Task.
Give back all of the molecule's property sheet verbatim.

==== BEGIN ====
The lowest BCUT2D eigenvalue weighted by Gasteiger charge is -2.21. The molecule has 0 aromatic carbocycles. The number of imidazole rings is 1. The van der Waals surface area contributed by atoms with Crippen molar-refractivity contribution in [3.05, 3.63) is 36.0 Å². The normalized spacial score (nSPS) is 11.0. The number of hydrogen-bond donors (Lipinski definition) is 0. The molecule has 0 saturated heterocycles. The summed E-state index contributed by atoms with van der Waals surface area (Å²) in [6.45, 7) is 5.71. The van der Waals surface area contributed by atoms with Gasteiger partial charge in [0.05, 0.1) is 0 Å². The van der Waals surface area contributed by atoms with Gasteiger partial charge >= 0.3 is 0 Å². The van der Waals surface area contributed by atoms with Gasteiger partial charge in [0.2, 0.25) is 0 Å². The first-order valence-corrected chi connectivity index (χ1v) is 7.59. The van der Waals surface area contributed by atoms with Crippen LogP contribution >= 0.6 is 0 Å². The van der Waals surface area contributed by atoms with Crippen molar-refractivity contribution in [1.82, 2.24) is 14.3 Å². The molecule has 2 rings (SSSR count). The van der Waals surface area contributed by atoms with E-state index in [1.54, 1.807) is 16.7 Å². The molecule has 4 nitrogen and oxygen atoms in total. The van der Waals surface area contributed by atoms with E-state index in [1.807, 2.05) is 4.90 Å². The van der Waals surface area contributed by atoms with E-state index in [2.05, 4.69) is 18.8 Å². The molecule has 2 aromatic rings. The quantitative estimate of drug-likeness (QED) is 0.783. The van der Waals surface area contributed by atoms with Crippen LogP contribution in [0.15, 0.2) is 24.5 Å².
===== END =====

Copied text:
The lowest BCUT2D eigenvalue weighted by Gasteiger charge is -2.21. The molecule has 0 aromatic carbocycles. The number of imidazole rings is 1. The van der Waals surface area contributed by atoms with Crippen molar-refractivity contribution in [3.05, 3.63) is 36.0 Å². The normalized spacial score (nSPS) is 11.0. The number of hydrogen-bond donors (Lipinski definition) is 0. The molecule has 0 saturated heterocycles. The summed E-state index contributed by atoms with van der Waals surface area (Å²) in [6.45, 7) is 5.71. The van der Waals surface area contributed by atoms with Gasteiger partial charge in [0.05, 0.1) is 0 Å². The van der Waals surface area contributed by atoms with Gasteiger partial charge >= 0.3 is 0 Å². The van der Waals surface area contributed by atoms with Gasteiger partial charge in [0.2, 0.25) is 0 Å². The first-order valence-corrected chi connectivity index (χ1v) is 7.59. The van der Waals surface area contributed by atoms with Crippen LogP contribution >= 0.6 is 0 Å². The van der Waals surface area contributed by atoms with Crippen molar-refractivity contribution in [1.82, 2.24) is 14.3 Å². The molecule has 2 rings (SSSR count). The van der Waals surface area contributed by atoms with E-state index in [1.54, 1.807) is 16.7 Å². The molecule has 4 nitrogen and oxygen atoms in total. The van der Waals surface area contributed by atoms with E-state index in [1.807, 2.05) is 4.90 Å². The van der Waals surface area contributed by atoms with E-state index in [2.05, 4.69) is 18.8 Å². The molecule has 2 aromatic rings. The quantitative estimate of drug-likeness (QED) is 0.783. The van der Waals surface area contributed by atoms with Crippen LogP contribution in [0.15, 0.2) is 24.5 Å².